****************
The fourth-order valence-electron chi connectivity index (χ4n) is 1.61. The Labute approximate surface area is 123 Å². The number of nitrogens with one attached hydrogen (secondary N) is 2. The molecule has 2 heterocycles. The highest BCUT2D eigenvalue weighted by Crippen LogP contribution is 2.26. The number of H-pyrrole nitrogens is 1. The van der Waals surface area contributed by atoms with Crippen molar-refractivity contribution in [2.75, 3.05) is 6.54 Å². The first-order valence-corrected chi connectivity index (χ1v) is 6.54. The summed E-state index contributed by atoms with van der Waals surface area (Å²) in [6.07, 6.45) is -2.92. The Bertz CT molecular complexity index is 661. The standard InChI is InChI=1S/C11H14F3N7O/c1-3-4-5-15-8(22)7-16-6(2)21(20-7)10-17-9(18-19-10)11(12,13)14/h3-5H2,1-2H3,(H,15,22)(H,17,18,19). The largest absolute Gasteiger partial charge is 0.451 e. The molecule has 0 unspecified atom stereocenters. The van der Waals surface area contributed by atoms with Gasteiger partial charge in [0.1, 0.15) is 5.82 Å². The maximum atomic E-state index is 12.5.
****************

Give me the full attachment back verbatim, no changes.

The fourth-order valence-electron chi connectivity index (χ4n) is 1.61. The Labute approximate surface area is 123 Å². The number of nitrogens with one attached hydrogen (secondary N) is 2. The molecule has 2 heterocycles. The highest BCUT2D eigenvalue weighted by Crippen LogP contribution is 2.26. The number of H-pyrrole nitrogens is 1. The van der Waals surface area contributed by atoms with Crippen molar-refractivity contribution in [2.75, 3.05) is 6.54 Å². The first-order valence-corrected chi connectivity index (χ1v) is 6.54. The summed E-state index contributed by atoms with van der Waals surface area (Å²) in [6.07, 6.45) is -2.92. The Bertz CT molecular complexity index is 661. The standard InChI is InChI=1S/C11H14F3N7O/c1-3-4-5-15-8(22)7-16-6(2)21(20-7)10-17-9(18-19-10)11(12,13)14/h3-5H2,1-2H3,(H,15,22)(H,17,18,19). The largest absolute Gasteiger partial charge is 0.451 e. The molecule has 0 unspecified atom stereocenters. The van der Waals surface area contributed by atoms with Gasteiger partial charge in [0.1, 0.15) is 5.82 Å². The maximum atomic E-state index is 12.5.